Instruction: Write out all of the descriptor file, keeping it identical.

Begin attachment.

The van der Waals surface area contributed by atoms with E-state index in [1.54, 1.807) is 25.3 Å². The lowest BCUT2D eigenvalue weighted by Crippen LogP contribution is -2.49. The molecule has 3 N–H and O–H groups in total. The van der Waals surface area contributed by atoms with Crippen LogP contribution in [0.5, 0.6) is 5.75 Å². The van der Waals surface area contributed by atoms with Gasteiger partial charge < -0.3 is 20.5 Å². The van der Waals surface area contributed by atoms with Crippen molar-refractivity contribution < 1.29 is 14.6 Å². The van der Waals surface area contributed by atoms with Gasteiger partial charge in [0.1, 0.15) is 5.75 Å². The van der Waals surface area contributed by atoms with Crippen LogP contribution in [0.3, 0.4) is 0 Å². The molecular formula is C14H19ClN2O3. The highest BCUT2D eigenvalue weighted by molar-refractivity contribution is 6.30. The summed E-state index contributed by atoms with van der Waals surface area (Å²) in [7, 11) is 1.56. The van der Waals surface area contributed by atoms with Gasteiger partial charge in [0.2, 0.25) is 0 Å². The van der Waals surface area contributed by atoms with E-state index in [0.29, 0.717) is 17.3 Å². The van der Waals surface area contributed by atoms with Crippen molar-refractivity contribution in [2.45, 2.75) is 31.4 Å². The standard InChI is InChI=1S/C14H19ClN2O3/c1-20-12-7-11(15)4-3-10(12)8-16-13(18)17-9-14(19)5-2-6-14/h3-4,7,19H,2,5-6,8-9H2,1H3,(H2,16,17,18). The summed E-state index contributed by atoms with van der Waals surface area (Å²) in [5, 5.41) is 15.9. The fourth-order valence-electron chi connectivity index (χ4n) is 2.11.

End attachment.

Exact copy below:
The van der Waals surface area contributed by atoms with E-state index in [1.54, 1.807) is 25.3 Å². The lowest BCUT2D eigenvalue weighted by Crippen LogP contribution is -2.49. The molecule has 3 N–H and O–H groups in total. The van der Waals surface area contributed by atoms with Crippen LogP contribution in [0.5, 0.6) is 5.75 Å². The van der Waals surface area contributed by atoms with Gasteiger partial charge < -0.3 is 20.5 Å². The van der Waals surface area contributed by atoms with Crippen molar-refractivity contribution < 1.29 is 14.6 Å². The van der Waals surface area contributed by atoms with Gasteiger partial charge in [0.1, 0.15) is 5.75 Å². The van der Waals surface area contributed by atoms with Crippen LogP contribution in [0.3, 0.4) is 0 Å². The molecular formula is C14H19ClN2O3. The highest BCUT2D eigenvalue weighted by molar-refractivity contribution is 6.30. The summed E-state index contributed by atoms with van der Waals surface area (Å²) in [7, 11) is 1.56. The van der Waals surface area contributed by atoms with Gasteiger partial charge in [0.2, 0.25) is 0 Å². The van der Waals surface area contributed by atoms with E-state index in [0.29, 0.717) is 17.3 Å². The van der Waals surface area contributed by atoms with Crippen molar-refractivity contribution in [2.45, 2.75) is 31.4 Å². The standard InChI is InChI=1S/C14H19ClN2O3/c1-20-12-7-11(15)4-3-10(12)8-16-13(18)17-9-14(19)5-2-6-14/h3-4,7,19H,2,5-6,8-9H2,1H3,(H2,16,17,18). The summed E-state index contributed by atoms with van der Waals surface area (Å²) in [5, 5.41) is 15.9. The fourth-order valence-electron chi connectivity index (χ4n) is 2.11.